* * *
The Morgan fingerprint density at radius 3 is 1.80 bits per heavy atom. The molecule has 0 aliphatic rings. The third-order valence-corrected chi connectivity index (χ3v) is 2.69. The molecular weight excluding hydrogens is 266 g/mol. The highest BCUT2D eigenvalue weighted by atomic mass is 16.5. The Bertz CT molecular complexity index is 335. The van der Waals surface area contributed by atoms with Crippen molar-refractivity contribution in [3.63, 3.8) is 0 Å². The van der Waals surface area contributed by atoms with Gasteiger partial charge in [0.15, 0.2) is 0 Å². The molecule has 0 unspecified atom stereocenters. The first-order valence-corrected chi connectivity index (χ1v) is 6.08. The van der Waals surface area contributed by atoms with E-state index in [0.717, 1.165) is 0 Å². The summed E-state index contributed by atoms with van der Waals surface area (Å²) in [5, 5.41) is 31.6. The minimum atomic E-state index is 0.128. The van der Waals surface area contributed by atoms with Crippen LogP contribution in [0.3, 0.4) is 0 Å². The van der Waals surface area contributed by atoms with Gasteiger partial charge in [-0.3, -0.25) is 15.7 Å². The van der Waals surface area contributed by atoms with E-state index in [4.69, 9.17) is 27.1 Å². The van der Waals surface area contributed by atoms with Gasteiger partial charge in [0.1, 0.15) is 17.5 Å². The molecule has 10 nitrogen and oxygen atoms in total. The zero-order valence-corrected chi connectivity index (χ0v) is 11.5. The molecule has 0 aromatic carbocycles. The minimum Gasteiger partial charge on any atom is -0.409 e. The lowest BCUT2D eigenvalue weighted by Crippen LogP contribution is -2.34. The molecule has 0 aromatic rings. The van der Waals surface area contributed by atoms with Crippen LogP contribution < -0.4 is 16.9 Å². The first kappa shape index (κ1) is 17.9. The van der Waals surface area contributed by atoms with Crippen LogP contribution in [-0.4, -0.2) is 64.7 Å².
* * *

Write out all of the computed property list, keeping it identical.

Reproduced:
The Morgan fingerprint density at radius 3 is 1.80 bits per heavy atom. The molecule has 0 aliphatic rings. The third-order valence-corrected chi connectivity index (χ3v) is 2.69. The molecular weight excluding hydrogens is 266 g/mol. The highest BCUT2D eigenvalue weighted by atomic mass is 16.5. The Bertz CT molecular complexity index is 335. The van der Waals surface area contributed by atoms with Crippen molar-refractivity contribution in [3.63, 3.8) is 0 Å². The van der Waals surface area contributed by atoms with Gasteiger partial charge in [0.15, 0.2) is 0 Å². The molecule has 0 unspecified atom stereocenters. The first-order valence-corrected chi connectivity index (χ1v) is 6.08. The van der Waals surface area contributed by atoms with E-state index in [0.717, 1.165) is 0 Å². The summed E-state index contributed by atoms with van der Waals surface area (Å²) in [5, 5.41) is 31.6. The minimum atomic E-state index is 0.128. The van der Waals surface area contributed by atoms with Crippen LogP contribution in [0.3, 0.4) is 0 Å². The van der Waals surface area contributed by atoms with Gasteiger partial charge in [-0.3, -0.25) is 15.7 Å². The van der Waals surface area contributed by atoms with E-state index in [4.69, 9.17) is 27.1 Å². The van der Waals surface area contributed by atoms with Gasteiger partial charge in [0.1, 0.15) is 17.5 Å². The molecule has 10 nitrogen and oxygen atoms in total. The zero-order valence-corrected chi connectivity index (χ0v) is 11.5. The molecule has 0 aromatic carbocycles. The minimum Gasteiger partial charge on any atom is -0.409 e. The lowest BCUT2D eigenvalue weighted by Crippen LogP contribution is -2.34. The molecule has 0 aromatic rings. The van der Waals surface area contributed by atoms with Crippen LogP contribution < -0.4 is 16.9 Å². The first kappa shape index (κ1) is 17.9. The van der Waals surface area contributed by atoms with Crippen LogP contribution in [-0.4, -0.2) is 64.7 Å².